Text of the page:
The Good House: A Novel
  • The Good House: A Novel
  • The Good House: A Novel
  • The Good House: A Novel
  • The Good House: A Novel
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The Good House: A Novel

4.0 100
by Ann Leary
     
 

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Hildy Good is a townie. A lifelong resident of a small community on the rocky coast of Boston's North Shore, she knows pretty much everything about everyone. And she's good at lots of things, too. A successful real-estate broker, mother, and grandmother, her days are full. But her nights have become lonely ever since her daughters, convinced their mother was

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Overview

Hildy Good is a townie. A lifelong resident of a small community on the rocky coast of Boston's North Shore, she knows pretty much everything about everyone. And she's good at lots of things, too. A successful real-estate broker, mother, and grandmother, her days are full. But her nights have become lonely ever since her daughters, convinced their mother was drinking too much, sent her off to rehab. Now she's in recovery--more or less.

Alone and feeling unjustly persecuted, Hildy finds a friend in Rebecca McAllister, one of the town's wealthy newcomers. Rebecca is grateful for the friendship and Hildy feels like a person of the world again, as she and Rebecca escape their worries with some harmless gossip and a bottle of wine by the fire--just one of their secrets.

But Rebecca is herself the subject of town gossip. When Frank Getchell, an old friend who shares a complicated history with Hildy, tries to warn her away from Rebecca, Hildy attempts to protect her friend from a potential scandal. Soon, however, Hildy is busy trying to protect her own reputation. When a cluster of secrets becomes dangerously entwined, the reckless behavior of one person threatens to expose the other, and this darkly comic novel takes a chilling turn.

The Good House, by Ann Leary, is funny, poignant, and terrifying. A classic New England tale that lays bare the secrets of one little town, this spirited novel will stay with you long after the story has ended.

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Editorial Reviews

From the Publisher
“Fresh, sharp and masterfully told. Hildy’s tale is as intoxicating as it is sobering.”—People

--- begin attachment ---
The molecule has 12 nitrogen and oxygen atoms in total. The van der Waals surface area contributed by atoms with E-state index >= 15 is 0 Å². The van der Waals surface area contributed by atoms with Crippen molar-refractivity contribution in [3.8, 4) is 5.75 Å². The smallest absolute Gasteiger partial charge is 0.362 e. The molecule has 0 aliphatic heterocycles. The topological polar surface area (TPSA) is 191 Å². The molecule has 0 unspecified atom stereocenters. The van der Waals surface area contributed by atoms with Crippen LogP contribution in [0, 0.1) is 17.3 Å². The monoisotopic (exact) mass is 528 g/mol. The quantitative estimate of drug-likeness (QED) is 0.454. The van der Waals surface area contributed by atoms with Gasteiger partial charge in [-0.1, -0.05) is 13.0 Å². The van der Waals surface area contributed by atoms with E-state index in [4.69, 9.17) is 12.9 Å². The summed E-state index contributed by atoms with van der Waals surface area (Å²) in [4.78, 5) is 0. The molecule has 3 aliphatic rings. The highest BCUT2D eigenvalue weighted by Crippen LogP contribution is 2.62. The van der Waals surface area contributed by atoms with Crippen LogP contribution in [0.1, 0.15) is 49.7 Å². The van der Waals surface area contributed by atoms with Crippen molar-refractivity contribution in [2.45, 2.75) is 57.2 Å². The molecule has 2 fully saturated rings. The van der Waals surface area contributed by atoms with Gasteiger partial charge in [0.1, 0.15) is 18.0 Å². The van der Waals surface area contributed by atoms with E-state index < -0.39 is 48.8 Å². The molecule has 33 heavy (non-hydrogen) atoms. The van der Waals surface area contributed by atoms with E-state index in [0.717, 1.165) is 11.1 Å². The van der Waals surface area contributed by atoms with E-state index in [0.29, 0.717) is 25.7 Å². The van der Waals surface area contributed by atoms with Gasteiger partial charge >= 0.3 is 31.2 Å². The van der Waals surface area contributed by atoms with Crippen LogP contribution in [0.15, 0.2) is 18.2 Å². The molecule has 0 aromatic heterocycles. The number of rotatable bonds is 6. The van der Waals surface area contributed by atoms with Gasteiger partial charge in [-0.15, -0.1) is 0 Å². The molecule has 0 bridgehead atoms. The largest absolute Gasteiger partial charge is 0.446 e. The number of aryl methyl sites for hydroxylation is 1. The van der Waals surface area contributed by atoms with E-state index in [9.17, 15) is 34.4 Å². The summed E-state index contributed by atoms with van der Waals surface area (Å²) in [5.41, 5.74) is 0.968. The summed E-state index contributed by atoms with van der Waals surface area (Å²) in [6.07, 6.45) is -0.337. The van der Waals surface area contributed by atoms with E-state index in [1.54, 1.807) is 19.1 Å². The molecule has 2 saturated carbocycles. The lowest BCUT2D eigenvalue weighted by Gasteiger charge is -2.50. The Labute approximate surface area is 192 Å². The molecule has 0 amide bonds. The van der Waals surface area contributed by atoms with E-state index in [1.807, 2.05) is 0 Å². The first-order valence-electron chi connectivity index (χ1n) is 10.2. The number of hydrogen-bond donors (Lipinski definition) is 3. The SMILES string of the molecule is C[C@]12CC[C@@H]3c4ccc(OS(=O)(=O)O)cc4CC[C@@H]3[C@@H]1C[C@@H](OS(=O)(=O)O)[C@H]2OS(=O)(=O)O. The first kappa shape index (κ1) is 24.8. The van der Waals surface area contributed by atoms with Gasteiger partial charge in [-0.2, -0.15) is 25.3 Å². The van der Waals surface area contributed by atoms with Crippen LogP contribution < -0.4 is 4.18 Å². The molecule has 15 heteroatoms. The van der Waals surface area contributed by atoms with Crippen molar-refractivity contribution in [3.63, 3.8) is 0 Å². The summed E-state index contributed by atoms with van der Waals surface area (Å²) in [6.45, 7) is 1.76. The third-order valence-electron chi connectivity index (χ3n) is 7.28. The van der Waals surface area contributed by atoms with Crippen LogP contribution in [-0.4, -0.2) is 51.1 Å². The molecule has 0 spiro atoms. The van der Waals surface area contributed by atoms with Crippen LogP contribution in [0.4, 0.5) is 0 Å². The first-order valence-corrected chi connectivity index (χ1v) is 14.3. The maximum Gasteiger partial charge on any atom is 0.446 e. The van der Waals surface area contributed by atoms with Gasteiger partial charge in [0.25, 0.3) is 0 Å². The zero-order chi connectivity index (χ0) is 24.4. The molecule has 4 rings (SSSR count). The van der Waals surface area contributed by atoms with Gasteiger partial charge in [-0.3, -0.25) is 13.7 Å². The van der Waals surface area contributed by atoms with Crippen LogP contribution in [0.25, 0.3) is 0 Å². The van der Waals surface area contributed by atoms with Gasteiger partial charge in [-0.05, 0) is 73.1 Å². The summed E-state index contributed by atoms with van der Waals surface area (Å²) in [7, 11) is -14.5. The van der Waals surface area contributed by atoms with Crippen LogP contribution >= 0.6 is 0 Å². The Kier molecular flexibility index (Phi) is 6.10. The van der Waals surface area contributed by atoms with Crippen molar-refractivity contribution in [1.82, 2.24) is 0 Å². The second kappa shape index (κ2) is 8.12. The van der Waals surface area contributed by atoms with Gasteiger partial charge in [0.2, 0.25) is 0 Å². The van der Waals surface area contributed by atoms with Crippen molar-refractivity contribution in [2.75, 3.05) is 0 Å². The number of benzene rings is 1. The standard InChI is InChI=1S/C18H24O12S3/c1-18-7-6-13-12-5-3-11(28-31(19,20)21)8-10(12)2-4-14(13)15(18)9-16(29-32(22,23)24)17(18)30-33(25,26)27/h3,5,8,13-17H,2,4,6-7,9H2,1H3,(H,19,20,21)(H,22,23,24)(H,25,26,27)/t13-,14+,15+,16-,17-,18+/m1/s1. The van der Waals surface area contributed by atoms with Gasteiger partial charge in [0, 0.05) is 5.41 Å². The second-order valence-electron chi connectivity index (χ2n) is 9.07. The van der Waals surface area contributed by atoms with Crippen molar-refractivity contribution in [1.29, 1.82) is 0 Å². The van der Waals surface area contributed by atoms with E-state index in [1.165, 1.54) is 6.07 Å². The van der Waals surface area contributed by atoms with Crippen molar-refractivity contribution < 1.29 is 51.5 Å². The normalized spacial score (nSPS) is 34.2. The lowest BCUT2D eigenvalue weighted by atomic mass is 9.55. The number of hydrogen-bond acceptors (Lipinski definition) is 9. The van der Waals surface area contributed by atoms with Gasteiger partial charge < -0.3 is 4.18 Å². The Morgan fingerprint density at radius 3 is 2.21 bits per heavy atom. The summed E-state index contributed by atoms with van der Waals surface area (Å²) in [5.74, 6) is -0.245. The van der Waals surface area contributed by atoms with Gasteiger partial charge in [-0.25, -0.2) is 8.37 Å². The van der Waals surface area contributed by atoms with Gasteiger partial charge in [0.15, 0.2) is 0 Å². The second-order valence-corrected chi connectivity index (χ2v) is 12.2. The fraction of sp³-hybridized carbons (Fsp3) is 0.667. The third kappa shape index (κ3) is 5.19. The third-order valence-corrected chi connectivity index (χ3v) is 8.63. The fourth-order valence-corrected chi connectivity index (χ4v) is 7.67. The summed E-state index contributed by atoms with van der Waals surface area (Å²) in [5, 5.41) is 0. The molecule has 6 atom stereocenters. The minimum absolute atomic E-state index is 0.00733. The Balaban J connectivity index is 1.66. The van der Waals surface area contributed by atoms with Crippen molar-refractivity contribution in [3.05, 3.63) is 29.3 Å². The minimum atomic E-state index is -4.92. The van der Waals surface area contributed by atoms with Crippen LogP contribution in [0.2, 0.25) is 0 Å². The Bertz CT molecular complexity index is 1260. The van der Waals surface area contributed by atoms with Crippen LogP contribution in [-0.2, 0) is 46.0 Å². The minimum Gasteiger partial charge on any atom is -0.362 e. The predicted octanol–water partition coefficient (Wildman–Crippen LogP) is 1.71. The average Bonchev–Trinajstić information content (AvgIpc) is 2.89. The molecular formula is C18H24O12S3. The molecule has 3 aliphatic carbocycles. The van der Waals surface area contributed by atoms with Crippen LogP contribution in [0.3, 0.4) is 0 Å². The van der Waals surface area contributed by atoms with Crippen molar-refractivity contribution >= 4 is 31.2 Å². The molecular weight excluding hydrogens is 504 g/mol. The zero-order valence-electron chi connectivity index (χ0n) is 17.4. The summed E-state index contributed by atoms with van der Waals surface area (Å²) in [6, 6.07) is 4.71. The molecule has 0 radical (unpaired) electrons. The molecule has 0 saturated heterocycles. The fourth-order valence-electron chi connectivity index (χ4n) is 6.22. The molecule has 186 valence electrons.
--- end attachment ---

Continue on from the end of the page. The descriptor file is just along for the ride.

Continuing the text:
“A layered and complex portrait of a woman struggling with addiction, in a town where no secret stays secret for long.”—J. Courtney Sullivan, The New York Times Book Review

“Superstition, drama, and intrigue unspool at a perfect pace in Ann Leary’s irresistible new novel, The Good House, a tale steeped in New England character and small-town social tumult.”—Redbook

“Hildy is an original, irresistibly likable and thoroughly untrustworthy....A genuinely funny novel about alcoholism.”—Kirkus Reviews (starred review)

“Leary gleefully peels back the pretensions that so often accompany portraits of ye olde Americana, peering through the shingles to reveal a lobster-pot’s worth of ensnared ties between townies and the newly entitled....The Good House is a good read.”—USA Today

“One of the best works of Massachusetts fiction in recent memory.”—Boston Magazine

“Ann Leary's The Good House creates a one-of-a-kind character in Hildy Good, and gives us a raw, first-person glimpse into the mind of a middle-aged, outspoken wry New England realtor so real she might be someone you know...yet who also is hiding her alcoholism from her family, her town, and herself. By the end you'll be flipping pages, trying desperately to piece together what happened as much as the narrator is doing herself.”—Jodi Picoult, New York Times bestselling author of House Rules and Sing You Home

“Leary's genius is to give us  a true original: Hildy, a not-so-recovering alcoholic/realtor who crashlands among a colorful cast of New England neighbors, but Leary also says a great deal about the houses we choose to live, the people we're compelled to love,  and the addictions we don't want to give up. So alive, I swear the pages of this wickedly funny and moving novel are breathing.”—Caroline Leavitt, New York Times bestselling author of Pictures of You

“I opened The Good House and was instantly sucked in; I read the whole thing in one sitting and was sorry when it ended. The story is atmospheric, funny, poignant, gritty, and romantic, and Hildy Good is refreshingly candid and lovably flawed.”—Kate Christensen, author of The Great Man

“Leary’s powerfully perceptive and smartly nuanced portrait of the perils of alcoholism is enhanced by her spot-on depiction of staid New England village life and the redemption to be found in traditions and community.”—Booklist

“In Leary’s third book...the perils of addiction come to life. Sure to please fans of women’s fiction featuring women of a certain age such as the novels of Jeanne Ray and Elizabeth Berg.”—Library Journal

Publishers Weekly